An ex-truckie from Mosgiel whose friend parked a truck that rolled away, killing a pedestrian, says a handbrake hazard should have been acted on before the incident happened.
By Phil Pennington of rnz.co.nz
That fatality in 2010 in Dunedin was followed by more accidents, culminating in the death of a roadworker, crushed by another runaway truck in Wellington in 2019.
The handbrake involved in both those cases, called a Sanwa Seiki, was effectively banned only last month.
But another type of truck handbrake involved in three deaths since 2017, called a cardan shaft brake, remains in very wide use.
The New Zealand Transport Agency - Waka Kotahi - is struggling to know what to do about it after receiving a safety test report that said the way the brakes are tested at vehicle testing stations is ineffective and should be changed.
Bruce Mitchell of Mosgiel called for action after a big crash involving one of his trucks in 2010, just months before the fatality involving a Sanwa Seiki handbrake.
"It was parked doing a delivery at the top of Queen Street in Dunedin here," Mitchell said.
"And the driver got out of it, went in to see the builder, when he came back the truck was gone.
"It had taken off down the hill. It had taken out five cars and a lamp-post."
No one was hurt as it was off student peak times, he said.
'Couldn't fault it'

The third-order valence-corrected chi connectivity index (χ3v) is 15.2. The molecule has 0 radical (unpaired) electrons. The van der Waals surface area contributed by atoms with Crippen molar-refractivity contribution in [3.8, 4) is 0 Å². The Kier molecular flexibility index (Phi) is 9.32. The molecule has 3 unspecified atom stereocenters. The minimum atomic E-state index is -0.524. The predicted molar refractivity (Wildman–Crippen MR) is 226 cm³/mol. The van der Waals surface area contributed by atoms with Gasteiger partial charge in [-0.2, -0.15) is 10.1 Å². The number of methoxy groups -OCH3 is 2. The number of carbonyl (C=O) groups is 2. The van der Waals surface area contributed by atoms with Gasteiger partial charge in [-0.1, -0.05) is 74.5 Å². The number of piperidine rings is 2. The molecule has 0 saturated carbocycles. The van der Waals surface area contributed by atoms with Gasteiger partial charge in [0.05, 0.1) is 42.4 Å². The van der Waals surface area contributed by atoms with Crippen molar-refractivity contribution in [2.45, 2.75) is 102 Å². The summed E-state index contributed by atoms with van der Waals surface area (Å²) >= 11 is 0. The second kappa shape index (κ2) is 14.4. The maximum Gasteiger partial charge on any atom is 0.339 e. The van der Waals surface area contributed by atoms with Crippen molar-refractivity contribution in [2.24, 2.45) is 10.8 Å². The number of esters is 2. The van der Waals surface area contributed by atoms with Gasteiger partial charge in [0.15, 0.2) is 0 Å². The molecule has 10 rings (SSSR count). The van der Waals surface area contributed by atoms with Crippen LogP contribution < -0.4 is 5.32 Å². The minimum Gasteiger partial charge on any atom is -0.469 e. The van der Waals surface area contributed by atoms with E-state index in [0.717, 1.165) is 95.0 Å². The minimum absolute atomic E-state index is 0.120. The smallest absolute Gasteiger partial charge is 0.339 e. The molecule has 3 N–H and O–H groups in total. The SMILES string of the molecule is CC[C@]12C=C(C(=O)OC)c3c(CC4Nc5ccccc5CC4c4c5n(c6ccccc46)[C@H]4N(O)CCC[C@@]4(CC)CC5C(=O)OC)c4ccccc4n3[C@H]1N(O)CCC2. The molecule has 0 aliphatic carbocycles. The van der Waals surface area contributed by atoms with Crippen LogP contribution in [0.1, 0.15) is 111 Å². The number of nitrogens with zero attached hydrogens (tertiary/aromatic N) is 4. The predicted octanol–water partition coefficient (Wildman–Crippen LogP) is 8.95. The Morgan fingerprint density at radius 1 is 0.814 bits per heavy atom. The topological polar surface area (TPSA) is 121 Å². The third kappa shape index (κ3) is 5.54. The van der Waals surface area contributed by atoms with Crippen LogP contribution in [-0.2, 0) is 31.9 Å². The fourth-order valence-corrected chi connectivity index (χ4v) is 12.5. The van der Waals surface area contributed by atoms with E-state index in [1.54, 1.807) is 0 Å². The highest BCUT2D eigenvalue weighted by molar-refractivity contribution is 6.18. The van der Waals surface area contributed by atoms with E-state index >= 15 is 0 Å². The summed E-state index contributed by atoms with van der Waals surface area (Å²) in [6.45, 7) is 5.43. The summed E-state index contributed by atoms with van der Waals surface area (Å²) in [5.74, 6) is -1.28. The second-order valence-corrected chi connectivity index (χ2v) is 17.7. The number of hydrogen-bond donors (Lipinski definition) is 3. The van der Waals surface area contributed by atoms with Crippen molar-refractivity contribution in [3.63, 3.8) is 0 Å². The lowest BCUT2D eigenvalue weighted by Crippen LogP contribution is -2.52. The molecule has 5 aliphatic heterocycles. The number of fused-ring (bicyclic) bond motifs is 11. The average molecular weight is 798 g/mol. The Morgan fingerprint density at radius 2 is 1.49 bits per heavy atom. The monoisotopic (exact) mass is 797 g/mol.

The incident came a year or two after the handbrake on the same truck had failed a first time, sending it into a watercourse in Green Island.
After both crashes, the Commercial Vehicle Centre told Mitchell the handbrake was fine.
"They couldn't fault it."
An investigation by the Police Commercial Vehicle Investigation Unit (CVUI - now called the CVST or Commercial Vehicle Safety Team) also cleared the handbrake.
But by now Mitchell was getting concerned.
He told the CVIU he didn't think the handbrakes were safe.
So the police ordered his truck off the road and he immediately replaced the handbrake with a different type, he told RNZ.
But just months later in August 2010 a truck parked in Luss Rd, Dunedin ran away, crushing teacher Stan Turner to death on impact.
The coroner faulted the truck's Sanwa Seiki handbrake.
UD Trucks, which had taken over Nissan trucks, sent warnings to 1500 truck owners.
'How many deaths does it take'
Mitchell said his friend who had parked the truck "felt that it was his fault".
But police "knew there was a problem and didn't do anything about it", he said.
Nine years on, and several Waka Kotahi safety alerts later, a Fulton Hogan roadworker was crushed when the same type of handbrake failed.
"It was avoidable," Mitchell said.
"I mean, how many deaths does it take before authorities will take any action?
"You've got to live with that for your life, that you've killed someone, even though it's not your fault."
The Sanwa Seiki brakes have been banned, but Mitchell wanted the cardan shaft brakes gone, too.
He urged Waka Kotahi to work on how to retrofit a handbrake that worked properly into the tens of thousands of trucks and construction vehicles that had those brakes.
"If they can't do the job, if they can't hold on a hill, they shouldn't be on the road."
Police said it was "not appropriate for police to make comment on specific commercial brands".
"Where police detects a defect in a vehicle, it takes appropriate action - for example, ordering a vehicle off the road until the defect is remedied.
"If police detect a trend or theme in vehicle defects, a referral is made to Waka Kotahi."
RNZ has approached Waka Kotahi for comment.